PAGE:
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Cap and Trade System vs. Carbon Tax System - Research Paper Example

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Date Any environmentalist are never new to these two terms cap and trade system and carbon tax system. The environmentalist often uses the two interchangeably and often bonder their heads on which system work best in the conservation of the environments…
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Cap and Trade System vs. Carbon Tax System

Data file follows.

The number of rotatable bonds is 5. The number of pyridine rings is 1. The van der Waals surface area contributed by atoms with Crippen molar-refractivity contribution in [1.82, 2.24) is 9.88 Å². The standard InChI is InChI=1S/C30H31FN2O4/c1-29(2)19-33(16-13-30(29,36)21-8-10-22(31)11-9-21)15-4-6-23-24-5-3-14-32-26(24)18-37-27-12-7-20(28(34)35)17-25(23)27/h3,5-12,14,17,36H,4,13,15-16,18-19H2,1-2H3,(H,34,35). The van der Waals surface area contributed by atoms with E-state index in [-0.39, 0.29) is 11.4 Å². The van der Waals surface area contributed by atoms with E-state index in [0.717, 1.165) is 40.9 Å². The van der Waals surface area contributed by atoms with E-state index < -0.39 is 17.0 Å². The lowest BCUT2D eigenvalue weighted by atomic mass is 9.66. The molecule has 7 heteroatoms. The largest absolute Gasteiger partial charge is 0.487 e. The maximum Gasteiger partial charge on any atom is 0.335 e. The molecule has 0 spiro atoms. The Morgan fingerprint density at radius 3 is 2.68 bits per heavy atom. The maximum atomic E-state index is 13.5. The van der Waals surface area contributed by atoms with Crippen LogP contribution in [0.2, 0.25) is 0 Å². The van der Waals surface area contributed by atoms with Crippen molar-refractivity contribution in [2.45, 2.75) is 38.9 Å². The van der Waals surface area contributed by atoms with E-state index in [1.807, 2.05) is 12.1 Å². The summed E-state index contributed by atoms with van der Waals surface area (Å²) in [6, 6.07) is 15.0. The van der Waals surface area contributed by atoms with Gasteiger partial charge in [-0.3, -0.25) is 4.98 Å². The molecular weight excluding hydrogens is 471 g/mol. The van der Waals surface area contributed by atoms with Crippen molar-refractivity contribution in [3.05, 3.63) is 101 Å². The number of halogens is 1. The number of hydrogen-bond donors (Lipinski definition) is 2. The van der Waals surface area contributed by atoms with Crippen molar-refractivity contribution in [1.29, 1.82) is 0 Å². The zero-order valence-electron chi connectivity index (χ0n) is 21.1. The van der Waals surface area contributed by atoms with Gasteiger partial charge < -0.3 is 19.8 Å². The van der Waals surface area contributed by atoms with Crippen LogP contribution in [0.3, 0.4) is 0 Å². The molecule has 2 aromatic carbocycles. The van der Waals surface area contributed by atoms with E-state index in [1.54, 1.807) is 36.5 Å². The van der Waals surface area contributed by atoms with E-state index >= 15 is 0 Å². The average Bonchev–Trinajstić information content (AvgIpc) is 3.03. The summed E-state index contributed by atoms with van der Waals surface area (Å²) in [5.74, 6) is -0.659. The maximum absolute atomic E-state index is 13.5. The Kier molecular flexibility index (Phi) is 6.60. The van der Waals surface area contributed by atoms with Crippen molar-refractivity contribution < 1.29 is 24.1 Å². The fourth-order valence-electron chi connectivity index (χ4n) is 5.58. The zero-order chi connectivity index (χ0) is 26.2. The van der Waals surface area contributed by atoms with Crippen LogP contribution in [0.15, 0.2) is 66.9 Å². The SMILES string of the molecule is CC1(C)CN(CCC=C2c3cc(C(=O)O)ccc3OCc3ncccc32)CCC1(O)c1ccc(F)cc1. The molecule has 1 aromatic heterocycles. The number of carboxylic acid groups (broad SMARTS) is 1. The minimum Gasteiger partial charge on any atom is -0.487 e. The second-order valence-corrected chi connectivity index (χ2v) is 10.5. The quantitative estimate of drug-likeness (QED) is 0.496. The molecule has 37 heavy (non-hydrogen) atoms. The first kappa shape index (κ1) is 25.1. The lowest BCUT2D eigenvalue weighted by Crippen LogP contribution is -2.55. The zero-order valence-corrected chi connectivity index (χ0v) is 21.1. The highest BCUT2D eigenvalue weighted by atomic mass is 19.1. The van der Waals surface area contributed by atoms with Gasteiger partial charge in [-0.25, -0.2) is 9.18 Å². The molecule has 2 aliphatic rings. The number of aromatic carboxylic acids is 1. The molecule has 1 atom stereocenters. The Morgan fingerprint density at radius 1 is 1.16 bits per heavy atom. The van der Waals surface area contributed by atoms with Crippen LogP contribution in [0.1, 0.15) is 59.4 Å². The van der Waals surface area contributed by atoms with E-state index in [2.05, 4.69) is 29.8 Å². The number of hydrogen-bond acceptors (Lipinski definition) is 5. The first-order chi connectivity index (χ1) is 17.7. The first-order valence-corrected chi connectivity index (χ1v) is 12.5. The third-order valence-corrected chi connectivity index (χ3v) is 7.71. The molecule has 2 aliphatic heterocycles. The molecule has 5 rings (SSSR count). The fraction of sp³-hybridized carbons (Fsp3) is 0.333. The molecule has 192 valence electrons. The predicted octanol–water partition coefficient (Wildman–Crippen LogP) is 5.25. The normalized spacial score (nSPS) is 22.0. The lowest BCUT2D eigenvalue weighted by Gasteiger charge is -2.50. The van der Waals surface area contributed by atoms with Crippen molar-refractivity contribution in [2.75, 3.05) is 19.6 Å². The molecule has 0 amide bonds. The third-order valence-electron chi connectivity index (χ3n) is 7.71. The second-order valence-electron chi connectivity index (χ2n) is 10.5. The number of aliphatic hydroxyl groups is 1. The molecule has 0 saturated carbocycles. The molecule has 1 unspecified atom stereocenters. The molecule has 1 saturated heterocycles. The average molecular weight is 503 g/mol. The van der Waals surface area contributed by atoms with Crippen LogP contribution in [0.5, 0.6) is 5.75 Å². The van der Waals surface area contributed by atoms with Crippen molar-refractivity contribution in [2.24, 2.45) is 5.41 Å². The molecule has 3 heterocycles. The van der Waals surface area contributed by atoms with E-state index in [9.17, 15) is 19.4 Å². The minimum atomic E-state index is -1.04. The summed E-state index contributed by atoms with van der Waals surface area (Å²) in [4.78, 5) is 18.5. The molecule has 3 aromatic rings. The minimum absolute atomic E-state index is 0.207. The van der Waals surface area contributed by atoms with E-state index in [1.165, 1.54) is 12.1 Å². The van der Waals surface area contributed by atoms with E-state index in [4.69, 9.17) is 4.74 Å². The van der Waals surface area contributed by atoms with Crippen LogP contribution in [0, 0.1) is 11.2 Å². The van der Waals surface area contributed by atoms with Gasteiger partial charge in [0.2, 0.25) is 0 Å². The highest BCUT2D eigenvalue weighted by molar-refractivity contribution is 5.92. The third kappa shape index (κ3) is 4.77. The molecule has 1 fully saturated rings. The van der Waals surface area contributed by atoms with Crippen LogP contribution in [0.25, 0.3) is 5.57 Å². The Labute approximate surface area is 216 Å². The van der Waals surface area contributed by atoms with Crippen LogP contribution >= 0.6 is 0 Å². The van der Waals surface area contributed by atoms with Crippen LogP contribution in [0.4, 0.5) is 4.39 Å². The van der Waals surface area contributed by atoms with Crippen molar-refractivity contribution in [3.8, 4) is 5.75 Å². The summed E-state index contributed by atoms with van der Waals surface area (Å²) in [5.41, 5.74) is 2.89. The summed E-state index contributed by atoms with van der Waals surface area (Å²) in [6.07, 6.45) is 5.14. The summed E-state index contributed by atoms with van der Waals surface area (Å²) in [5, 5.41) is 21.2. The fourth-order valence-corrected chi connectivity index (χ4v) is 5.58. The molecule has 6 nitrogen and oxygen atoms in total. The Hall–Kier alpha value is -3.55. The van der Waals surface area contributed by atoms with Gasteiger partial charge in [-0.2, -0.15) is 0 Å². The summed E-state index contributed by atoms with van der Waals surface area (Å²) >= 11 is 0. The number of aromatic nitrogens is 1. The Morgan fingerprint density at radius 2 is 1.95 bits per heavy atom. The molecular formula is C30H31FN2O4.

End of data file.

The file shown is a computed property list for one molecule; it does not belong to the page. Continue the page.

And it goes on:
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Download file to see previous pages The call for robust action on climate change is coherent and urgent. It is obvious to any environmental conservationist that without firm action the effects from heat waves, droughts, flooding, hurricanes and other adverse weather occurrence will always keep worsening, creating even disastrous human and economic effects (Environmental Justice Matters 2). There are basically some approaches to be opted for:  a direct carbon tax and a cap-and-trade approach.   Climate change critiques have so far seen success in stopping adoption of whichever of these appears to have any momentum (Environmental Justice Matters 2). With cap-and-trade, they not only managed to disorganize and finally prevent enactment of the Waxman-Markey bill in the 110th Congress, but were able to tar cap-and-trade as a critically uncalled for strategy in the general political dialogue – notwithstanding its prior consensus success with SO2 and NOX (Environmental Justice Matters 2). Economists hold the view that, if the market is left to operate freely, greenhouse gas emissions will be too much, since there is not enough incentive for firms and households to cut emissions. Out of that, they propose the polluter pays principle and fixing a price on carbon dioxide and other greenhouse gases (Hedges 1). This can be made possible through either a carbon tax or a cap-and-trade scheme. A carbon tax imposes a tax per unit of greenhouse gas emissions and gives firms and households, an incentive to cut pollution if doing so would cost less than paying the tax (Lavelle 4). Because of that, the size of pollution reduced is a factor of the chosen level of the tax. The tax to be paid is arrived at by assessing the cost associated with each unit of pollution and the costs of controlling that pollution. Setting the tax level too low will cause the firms and households to probably opt for paying the tax and continuing to pollute, above what is optimal for society. Very high and the costs will escalate higher than necessary to cut emissions, impacting on profits, jobs and end consumers (Lavelle 4). On the other side, a cap-and-trade system sets an optimum level of pollution, a cap, and disburses emissions permits to firms that produce emissions. Companies should have a permit to cover each unit of pollution they produce, and they can get these permits either through an initial allocation or auction, or through trading with other firms. Since some firms suddenly find it cheaper to cut pollution than others, trading occurs (Klare 12). While the maximum pollution quantity is put in place in advance, the trading price of permits vary, becoming more expensive when demand is high relative to supply and cheaper when demand is lower. A price on pollution is therefore come up with as a result of setting a ceiling on the overall quantity of emissions. As time passes, the limits become stricter, cutting pollution simultaneously until the desired reduction goal is reached. This is typical example of the cap and trade program enacted by the Clean Air Act of 1990, which cut the sulfur emissions that cause acid rain and it met the target at a much lower cost than industry or government anticipated (Klare 12). It will therefore turn out to be cheaper for some firms to reduce their emissions below their permitted limit than others. These more dynamic companies, who emit below their allowance, can trade their extra with companies that are not able to make reductions as easily. This leads ...Download file to see next pagesRead More
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